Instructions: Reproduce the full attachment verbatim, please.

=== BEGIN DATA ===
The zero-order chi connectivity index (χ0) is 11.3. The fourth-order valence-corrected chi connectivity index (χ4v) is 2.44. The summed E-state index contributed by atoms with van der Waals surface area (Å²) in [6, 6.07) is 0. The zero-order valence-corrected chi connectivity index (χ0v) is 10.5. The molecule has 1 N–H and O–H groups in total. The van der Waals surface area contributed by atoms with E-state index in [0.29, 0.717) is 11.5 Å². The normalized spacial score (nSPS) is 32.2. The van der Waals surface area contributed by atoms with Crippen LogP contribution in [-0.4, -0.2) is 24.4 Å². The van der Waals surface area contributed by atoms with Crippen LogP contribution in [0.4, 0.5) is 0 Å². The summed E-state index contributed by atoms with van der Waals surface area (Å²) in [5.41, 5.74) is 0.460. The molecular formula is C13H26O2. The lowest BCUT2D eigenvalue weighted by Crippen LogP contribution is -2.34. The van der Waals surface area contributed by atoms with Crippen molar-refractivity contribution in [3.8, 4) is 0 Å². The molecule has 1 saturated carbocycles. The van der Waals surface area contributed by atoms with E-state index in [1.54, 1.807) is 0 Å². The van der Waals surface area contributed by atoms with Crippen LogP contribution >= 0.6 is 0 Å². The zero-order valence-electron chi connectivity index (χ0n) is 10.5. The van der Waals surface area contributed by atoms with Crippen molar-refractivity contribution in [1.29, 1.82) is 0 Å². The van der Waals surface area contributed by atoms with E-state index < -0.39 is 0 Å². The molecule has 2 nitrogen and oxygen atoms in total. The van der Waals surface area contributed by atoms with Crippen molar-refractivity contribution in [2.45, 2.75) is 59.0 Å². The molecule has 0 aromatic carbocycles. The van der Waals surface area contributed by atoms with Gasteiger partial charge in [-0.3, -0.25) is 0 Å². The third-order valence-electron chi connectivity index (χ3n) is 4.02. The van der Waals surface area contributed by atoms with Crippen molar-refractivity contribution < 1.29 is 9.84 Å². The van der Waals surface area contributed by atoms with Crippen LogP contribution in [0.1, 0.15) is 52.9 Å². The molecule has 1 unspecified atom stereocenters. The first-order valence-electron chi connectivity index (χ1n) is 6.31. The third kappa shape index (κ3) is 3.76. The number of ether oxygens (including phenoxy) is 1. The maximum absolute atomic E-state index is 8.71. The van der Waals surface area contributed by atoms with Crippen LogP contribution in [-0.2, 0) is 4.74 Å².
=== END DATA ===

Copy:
The zero-order chi connectivity index (χ0) is 11.3. The fourth-order valence-corrected chi connectivity index (χ4v) is 2.44. The summed E-state index contributed by atoms with van der Waals surface area (Å²) in [6, 6.07) is 0. The zero-order valence-corrected chi connectivity index (χ0v) is 10.5. The molecule has 1 N–H and O–H groups in total. The van der Waals surface area contributed by atoms with E-state index in [0.29, 0.717) is 11.5 Å². The normalized spacial score (nSPS) is 32.2. The van der Waals surface area contributed by atoms with Crippen LogP contribution in [-0.4, -0.2) is 24.4 Å². The van der Waals surface area contributed by atoms with Crippen LogP contribution in [0.4, 0.5) is 0 Å². The summed E-state index contributed by atoms with van der Waals surface area (Å²) in [5.41, 5.74) is 0.460. The molecular formula is C13H26O2. The lowest BCUT2D eigenvalue weighted by Crippen LogP contribution is -2.34. The van der Waals surface area contributed by atoms with Crippen molar-refractivity contribution in [3.8, 4) is 0 Å². The molecule has 1 saturated carbocycles. The van der Waals surface area contributed by atoms with E-state index in [1.54, 1.807) is 0 Å². The van der Waals surface area contributed by atoms with Crippen LogP contribution >= 0.6 is 0 Å². The zero-order valence-electron chi connectivity index (χ0n) is 10.5. The van der Waals surface area contributed by atoms with Crippen molar-refractivity contribution in [1.29, 1.82) is 0 Å². The van der Waals surface area contributed by atoms with E-state index < -0.39 is 0 Å². The molecule has 2 nitrogen and oxygen atoms in total. The van der Waals surface area contributed by atoms with Crippen molar-refractivity contribution in [2.45, 2.75) is 59.0 Å². The molecule has 0 aromatic carbocycles. The van der Waals surface area contributed by atoms with Gasteiger partial charge in [-0.3, -0.25) is 0 Å². The third-order valence-electron chi connectivity index (χ3n) is 4.02. The van der Waals surface area contributed by atoms with Crippen molar-refractivity contribution < 1.29 is 9.84 Å². The van der Waals surface area contributed by atoms with Crippen LogP contribution in [0.1, 0.15) is 52.9 Å². The molecule has 1 unspecified atom stereocenters. The first-order valence-electron chi connectivity index (χ1n) is 6.31. The third kappa shape index (κ3) is 3.76. The number of ether oxygens (including phenoxy) is 1. The maximum absolute atomic E-state index is 8.71. The van der Waals surface area contributed by atoms with Crippen LogP contribution in [-0.2, 0) is 4.74 Å².